At the Tony Awards this month, when Nathan Lane collected his third statuette, he gave an emotional shoutout to Andrew Garfield, his “Angels in America” co-star, to Devlin Elliott, his husband … and to Ken Brown, his dresser for the past 26 years.
“He’s really great at it,” Lane tells The Post. “He’s part therapist and friend. And, if something rips or a button comes off, he’s like a medic in the army — he can run out and repair your wounds!”
“Angels” is their 14th show together, a journey that began in 1992, at the smash revival of “Guys and Dolls.” Brown was assigned to dress its star, Peter Gallagher, “and Nathan came with the deal,” he says.
The two men clicked, and when Lane got his next show, he asked Brown to join him. They’ve worked together ever since.
“I think I give him consistency,” says Brown, a tall, bespectacled 63-year-old whose salary is paid not by Lane, but whatever production he’s in. “Nathan knows that I’ll be there for him.”
‘Nathan knows that I’ll be there for him.’
And Brown has been, scheduling vacations and even surgery around the star’s commitments, and, when Lane’s off making movies, filling in on other shows whenever and wherever its wardrobe department needs him. But while he’s dressed others — Tyne Daly and Whoopi Goldberg among them — there’s no one he’s worked with longer than Lane. They have a shared passion for theater and what the actor calls “a very old-fashioned” need to do things well.
“We’re working toward the same goal,” Brown says. “He’s trying so hard, and anything I can do, I do.”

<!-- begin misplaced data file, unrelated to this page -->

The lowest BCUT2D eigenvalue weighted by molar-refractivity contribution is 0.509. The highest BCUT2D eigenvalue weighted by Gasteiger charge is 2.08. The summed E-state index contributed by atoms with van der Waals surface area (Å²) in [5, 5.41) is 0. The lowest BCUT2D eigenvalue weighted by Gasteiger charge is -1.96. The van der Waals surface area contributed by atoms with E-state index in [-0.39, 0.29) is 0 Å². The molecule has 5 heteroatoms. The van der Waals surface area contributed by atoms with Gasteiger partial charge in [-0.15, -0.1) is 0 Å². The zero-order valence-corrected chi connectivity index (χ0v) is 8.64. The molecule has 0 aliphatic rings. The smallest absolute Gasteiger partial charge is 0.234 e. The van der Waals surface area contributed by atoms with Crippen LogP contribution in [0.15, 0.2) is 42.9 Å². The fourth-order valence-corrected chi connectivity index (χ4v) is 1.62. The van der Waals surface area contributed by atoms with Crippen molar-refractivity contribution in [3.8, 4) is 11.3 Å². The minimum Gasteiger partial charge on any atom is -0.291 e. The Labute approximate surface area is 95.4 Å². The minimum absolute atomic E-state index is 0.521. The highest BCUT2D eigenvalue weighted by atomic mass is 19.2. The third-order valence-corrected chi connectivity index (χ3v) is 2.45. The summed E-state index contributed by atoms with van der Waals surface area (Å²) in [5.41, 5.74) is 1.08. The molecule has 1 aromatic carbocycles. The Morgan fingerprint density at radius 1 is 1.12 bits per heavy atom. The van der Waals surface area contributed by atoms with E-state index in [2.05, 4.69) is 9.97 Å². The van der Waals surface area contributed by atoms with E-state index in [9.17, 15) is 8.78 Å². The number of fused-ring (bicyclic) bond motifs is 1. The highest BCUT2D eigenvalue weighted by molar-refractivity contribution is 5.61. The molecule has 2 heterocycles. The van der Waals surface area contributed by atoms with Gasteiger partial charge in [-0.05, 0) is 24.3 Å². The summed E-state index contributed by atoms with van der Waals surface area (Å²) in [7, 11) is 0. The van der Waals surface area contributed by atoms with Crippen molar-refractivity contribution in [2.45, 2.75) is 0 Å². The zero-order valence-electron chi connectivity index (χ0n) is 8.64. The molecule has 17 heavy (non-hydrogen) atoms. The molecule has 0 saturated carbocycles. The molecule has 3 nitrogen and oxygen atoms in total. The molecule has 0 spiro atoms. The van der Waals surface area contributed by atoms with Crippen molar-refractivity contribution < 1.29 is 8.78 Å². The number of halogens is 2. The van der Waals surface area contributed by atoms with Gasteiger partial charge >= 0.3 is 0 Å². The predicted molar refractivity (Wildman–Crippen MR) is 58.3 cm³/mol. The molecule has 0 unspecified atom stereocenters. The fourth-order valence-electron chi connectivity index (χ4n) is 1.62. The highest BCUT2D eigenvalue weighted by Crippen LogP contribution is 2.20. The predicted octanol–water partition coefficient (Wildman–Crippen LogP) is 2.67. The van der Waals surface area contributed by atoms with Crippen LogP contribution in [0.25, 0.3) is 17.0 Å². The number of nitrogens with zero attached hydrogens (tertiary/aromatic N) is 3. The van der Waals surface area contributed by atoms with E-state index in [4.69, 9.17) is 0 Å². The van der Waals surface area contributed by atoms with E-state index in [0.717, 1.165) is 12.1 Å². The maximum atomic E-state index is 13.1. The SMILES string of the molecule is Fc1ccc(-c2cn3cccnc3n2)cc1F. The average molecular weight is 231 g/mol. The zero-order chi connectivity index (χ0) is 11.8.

It helps that Brown has an eagle eye for details. (“You missed a loop on your watch strap,” he told a reporter, and he was right.) Years ago, while awaiting a cue at “A Funny Thing Happened on the Way to the Forum,” Lane touched his pocket and flinched. Brown, realizing the actor had forgotten a prop, ran to the dressing room, retrieved it and gave it to another actor to sneak to Lane onstage. The scene unfolded without a hitch.
At “The Producers,” Brown finessed a quickie costume change — ascot, smoking jacket and all — in 12 seconds flat. And when Lane landed with a thud during a bungee jump for “The Frogs,” Brown said what everyone else was loath to admit: “I think we should get the understudy ready.” They did, and Lane, rested and recovered, was able to finish the run.
After “Angels” ends, on July 15, Lane says he plans to “lie down for a month or two.”
And Brown? He’ll be at “Hello, Dolly!” — doing the laundry.
“You have to do whatever’s available or necessary,” he says. “They offered it to me, and I’m grateful. And lucky. I’ve worked on so many great shows.”
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